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Earth Day – Care for God’s Creation “Earth Day began when a U.S. Senator from Wisconsin, Gaylord Nelson, called for an environmental teach-in in 1969, which was inspired by the teach-ins dealing with the Vietnam War. The first Earth Day was held on April 22, 1970, and drew an estimated 20 million participants.

Tens of thousands of people filled New York’s Fifth Avenue, Congress adjourned so members could speak across the nation, and at least 2,000 colleges marked the occasion. American Heritage Magazine called the first Earth Day ‘one of the most remarkable happenings in the history of democracy.’

Today, Earth Day is celebrated in 174 countries by over a half billion people, making it the most celebrated secular holiday in the world, a day on which people get outdoors, plant trees, clean up trash and lobby for the environment.” National Park website: http://www.nps.gov

Earth Day is not news to us. By now we are all aware that we celebrate Earth Day every year on April 22. But what we need to remember is that it is not a onetime remembrance and it should not be a once a year thing. We also need to remember that this commitment to the earth is deeply rooted in our faith.

Most Catholics don’t realize that environmental stewardship is an intrinsic part of their faith, and has been a part of Catholic Social Teaching for centuries.
Here are just some of the Catholic Social Teaching Resources on Environment:

  • USCCB – Global Climate Change: A Plea for Dialogue, Prudence, and the Common Good (2001)
  • Economic Justice for All (1986)
  • Vatican II Documents – The Church in the Modern World
  • Encyclicals:
    • On Human Work (JPII, 1981)
    • On Social Concern (JPII, 1987)
    • On the Conditions of the Working Class (Leo VIII, 1891)
    • On the Development of Peoples (Paul VI, 1967)
    • Mother and Teacher (John XIII, 1961).

The core of Catholic Social teaching on environment is not about economic theory or politics, or about interest group pressures. It is about the future of God’s creation and the one human family. It is about protecting both “the human environment” and the natural environment. It is about our human stewardship of God’s creation and our responsibility to those who come after us.

In fact, Care for God’s Creation goes back even further that Catholic Social Teaching. We just heard it in the Scripture reading of Genesis at the Easter Vigil. If you wish to spend some time reflecting on Scripture as part of Earth Day, below is a quote from the USCCB web site:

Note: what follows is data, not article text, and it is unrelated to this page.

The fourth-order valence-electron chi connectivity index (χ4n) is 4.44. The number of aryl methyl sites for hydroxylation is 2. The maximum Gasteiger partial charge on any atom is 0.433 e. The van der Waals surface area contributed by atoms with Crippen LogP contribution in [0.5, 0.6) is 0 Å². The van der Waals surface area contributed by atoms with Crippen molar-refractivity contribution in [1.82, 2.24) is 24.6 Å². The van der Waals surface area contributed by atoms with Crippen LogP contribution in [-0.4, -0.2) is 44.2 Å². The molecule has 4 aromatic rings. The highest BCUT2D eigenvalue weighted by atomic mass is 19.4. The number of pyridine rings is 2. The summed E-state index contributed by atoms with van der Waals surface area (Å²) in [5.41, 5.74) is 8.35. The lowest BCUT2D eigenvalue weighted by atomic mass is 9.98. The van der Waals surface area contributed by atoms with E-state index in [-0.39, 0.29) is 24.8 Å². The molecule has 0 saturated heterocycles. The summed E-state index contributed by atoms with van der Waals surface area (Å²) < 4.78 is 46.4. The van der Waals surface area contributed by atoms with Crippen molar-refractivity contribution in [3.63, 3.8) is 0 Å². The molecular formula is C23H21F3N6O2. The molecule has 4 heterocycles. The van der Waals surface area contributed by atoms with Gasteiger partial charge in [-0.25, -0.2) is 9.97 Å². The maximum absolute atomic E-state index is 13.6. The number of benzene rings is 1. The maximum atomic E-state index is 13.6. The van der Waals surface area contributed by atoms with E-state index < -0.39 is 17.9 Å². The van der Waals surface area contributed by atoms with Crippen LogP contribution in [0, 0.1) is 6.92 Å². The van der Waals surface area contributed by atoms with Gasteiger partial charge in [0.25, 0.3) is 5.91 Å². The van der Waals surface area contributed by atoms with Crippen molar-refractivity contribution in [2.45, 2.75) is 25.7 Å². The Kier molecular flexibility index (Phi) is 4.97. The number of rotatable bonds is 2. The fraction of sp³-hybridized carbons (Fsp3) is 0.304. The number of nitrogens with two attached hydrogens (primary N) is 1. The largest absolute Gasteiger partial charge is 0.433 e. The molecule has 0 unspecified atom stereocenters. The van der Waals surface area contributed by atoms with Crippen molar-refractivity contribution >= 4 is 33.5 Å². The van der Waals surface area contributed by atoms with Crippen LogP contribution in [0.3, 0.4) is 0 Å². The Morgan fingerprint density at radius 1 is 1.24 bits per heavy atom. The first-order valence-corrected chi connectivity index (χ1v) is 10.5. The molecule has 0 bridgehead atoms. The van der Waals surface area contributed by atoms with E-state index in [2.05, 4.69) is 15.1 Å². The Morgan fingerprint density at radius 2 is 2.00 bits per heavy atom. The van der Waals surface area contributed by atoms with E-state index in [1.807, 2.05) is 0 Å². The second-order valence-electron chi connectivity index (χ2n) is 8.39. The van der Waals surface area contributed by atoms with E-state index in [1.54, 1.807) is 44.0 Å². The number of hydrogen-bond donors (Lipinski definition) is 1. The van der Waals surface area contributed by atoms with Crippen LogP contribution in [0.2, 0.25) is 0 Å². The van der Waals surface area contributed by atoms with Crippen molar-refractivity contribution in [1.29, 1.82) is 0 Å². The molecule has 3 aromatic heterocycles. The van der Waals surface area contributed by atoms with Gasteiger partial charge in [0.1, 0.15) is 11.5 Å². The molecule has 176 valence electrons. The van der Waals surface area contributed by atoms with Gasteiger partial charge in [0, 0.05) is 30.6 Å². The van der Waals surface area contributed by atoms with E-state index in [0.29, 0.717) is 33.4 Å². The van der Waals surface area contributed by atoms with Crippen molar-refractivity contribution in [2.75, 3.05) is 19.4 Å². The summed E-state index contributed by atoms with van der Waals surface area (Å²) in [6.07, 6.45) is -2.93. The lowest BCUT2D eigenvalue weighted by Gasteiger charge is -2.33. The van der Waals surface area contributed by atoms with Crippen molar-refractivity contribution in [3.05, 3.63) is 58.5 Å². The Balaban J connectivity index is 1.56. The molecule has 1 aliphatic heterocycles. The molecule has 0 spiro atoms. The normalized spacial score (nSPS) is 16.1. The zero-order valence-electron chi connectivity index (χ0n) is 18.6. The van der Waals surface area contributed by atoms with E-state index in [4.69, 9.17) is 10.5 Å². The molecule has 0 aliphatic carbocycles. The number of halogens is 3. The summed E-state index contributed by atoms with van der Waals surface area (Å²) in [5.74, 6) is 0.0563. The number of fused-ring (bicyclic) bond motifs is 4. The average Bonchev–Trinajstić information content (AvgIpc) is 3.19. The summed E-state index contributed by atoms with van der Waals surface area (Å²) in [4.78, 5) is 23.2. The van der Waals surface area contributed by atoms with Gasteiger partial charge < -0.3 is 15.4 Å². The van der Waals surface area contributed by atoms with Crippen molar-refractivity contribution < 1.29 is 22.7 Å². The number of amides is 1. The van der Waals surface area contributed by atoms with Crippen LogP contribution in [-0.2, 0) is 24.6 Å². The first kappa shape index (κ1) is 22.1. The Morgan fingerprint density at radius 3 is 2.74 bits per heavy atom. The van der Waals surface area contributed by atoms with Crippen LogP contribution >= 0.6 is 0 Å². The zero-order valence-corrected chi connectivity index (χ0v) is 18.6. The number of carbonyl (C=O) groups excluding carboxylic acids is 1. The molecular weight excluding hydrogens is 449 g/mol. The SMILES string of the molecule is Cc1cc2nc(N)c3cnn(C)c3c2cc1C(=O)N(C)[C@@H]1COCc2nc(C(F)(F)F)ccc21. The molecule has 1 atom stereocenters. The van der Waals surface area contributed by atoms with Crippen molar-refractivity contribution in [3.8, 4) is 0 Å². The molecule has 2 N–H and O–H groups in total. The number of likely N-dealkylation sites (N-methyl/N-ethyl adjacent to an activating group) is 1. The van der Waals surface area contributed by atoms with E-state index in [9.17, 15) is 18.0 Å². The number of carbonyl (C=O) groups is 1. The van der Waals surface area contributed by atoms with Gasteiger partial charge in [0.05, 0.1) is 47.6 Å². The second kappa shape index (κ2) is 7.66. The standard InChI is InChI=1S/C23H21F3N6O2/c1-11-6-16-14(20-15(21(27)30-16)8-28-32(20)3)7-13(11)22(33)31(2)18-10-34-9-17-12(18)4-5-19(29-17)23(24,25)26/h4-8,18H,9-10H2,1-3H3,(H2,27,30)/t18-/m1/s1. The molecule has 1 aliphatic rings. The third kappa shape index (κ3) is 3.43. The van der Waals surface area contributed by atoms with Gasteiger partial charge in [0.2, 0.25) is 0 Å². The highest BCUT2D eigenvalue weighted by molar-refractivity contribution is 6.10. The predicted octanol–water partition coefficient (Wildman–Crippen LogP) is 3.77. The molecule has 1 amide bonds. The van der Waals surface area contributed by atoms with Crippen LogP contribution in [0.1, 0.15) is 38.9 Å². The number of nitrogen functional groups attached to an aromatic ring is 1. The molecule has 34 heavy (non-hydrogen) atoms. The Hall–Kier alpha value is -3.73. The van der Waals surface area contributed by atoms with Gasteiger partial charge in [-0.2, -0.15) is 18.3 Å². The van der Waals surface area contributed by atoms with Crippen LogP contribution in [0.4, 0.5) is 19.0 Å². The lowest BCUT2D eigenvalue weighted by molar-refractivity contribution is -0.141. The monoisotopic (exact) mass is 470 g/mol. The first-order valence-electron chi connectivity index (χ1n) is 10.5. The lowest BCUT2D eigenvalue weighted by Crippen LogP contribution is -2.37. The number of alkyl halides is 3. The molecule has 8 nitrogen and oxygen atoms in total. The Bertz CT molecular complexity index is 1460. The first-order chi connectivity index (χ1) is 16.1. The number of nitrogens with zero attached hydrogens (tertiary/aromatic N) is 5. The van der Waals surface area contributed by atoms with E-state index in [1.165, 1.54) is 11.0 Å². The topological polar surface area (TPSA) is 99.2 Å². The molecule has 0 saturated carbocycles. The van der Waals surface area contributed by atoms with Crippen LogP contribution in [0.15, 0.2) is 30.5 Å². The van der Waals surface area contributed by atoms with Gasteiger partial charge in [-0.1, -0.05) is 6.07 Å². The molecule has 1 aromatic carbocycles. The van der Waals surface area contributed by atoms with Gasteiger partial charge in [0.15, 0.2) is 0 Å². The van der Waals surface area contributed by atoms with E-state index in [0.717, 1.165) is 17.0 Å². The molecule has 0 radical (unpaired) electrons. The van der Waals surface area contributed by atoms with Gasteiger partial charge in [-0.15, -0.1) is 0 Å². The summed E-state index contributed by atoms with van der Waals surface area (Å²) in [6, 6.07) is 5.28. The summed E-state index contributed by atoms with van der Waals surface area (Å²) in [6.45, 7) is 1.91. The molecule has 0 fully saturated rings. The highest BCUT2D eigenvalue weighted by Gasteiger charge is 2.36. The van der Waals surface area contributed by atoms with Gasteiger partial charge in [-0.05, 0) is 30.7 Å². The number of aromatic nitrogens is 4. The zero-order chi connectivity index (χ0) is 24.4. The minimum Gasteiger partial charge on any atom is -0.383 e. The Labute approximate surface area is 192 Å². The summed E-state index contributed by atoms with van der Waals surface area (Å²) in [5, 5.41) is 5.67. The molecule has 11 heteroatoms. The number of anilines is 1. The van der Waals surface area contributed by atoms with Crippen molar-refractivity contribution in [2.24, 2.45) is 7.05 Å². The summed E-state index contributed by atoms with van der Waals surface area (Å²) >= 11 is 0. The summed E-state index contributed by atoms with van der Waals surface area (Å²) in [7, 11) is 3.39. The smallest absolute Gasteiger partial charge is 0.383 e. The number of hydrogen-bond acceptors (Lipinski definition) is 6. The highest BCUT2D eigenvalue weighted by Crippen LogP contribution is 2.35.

In the beginning, God created the heaven and the earth and set humans as stewards to care for creation.
Care for God’s creation was God’s fruitful  commandment to humanity and a fundamental requirement of our faith. Moreover creation witnesses to God’s existence. God is revealed in creation and we see in nature the fingerprints of God. Creation is always an object of praise in Israel’s prayer and the prayers of the early Christians. We are called to honor and protect our planet and its people—to live in relationship with all of God’s creation. At the dawn of creation, God commanded us not only to be fruitful and multiply, but also to use for God’s good creation.

- Genesis 1:1-31 — God made the heavens and the earth and it was good.
- Genesis 2:15 — Humans are commanded to care for God’s creation.
- Leviticus 25:1-7 — The land itself must be given a rest and not abused.
- Deuteronomy 10:14  — All of heaven and earth belong to the Lord.
- Psalm 24:1-2  — All the earth is the Lord’s.
- Daniel 3:56-82 — Creation proclaims the glory of God.
- Matthew 6:25-34 — God loves and cares for all of creation.
- Romans 1:20 — Creation reveals the nature of God.
- 1 Corinthians 10:26 — Creation and all created things are inherently
good because they are of the Lord.

Links and Resources

Excerpt from the USCCB Catholic Social Teaching Scripture Guide

Below are a few environmental justice links and resources:

  • Interfaith Power and Light: Founded in 1998, Interfaith Power and Light focuses on tangible results in congregations – putting faith into action. This work includes educating congregations and helping them buy energy-efficient lights and appliances, providing energy audits and implementing the recommendations, encouraging people to buy more fuel-efficient vehicles and to drive less, supporting renewable energy development through “greentags,” working on large-scale renewable energy installation projects such as rooftop solar and advocating for sensible energy and global warming policy.  http://interfaithpowerandlight.org
  • Who’s Under Your Carbon Footprint? Environmental issues and climate change have the greatest effect on the poor and underprivileged in our society. See who’s under your carbon footprint with this short video by the Catholic Climate Covenant. http://www.youtube.com/watch?v=McdULlbg1_0  
  • Environmental Justice Coalition for Water: The Environmental Justice Coalition for Water is an important community advocate within California water policy. Learn more about the water issues in California and what’s being done to ensure that everyone has access to clean, safe, and affordable water. http://www.ejcw.org 
  • If you do wish to celebrate Earth Day with a hands on experience of caring for the Earth, many local and national parks have events and project that you can get involved with. Check out http://www.nps.gov for a National Park events; http://www.ebparks.org for the East Bay Regional Parks events; http://www.rei.com for events offered by REI stores (Recreational Equipment Inc.); or contact a community or park near you.

This article was written and prepared by the Peace and Justice Committee:
Sisters of the Holy Family, P.O. Box 3248, Fremont, CA 94539
April 2013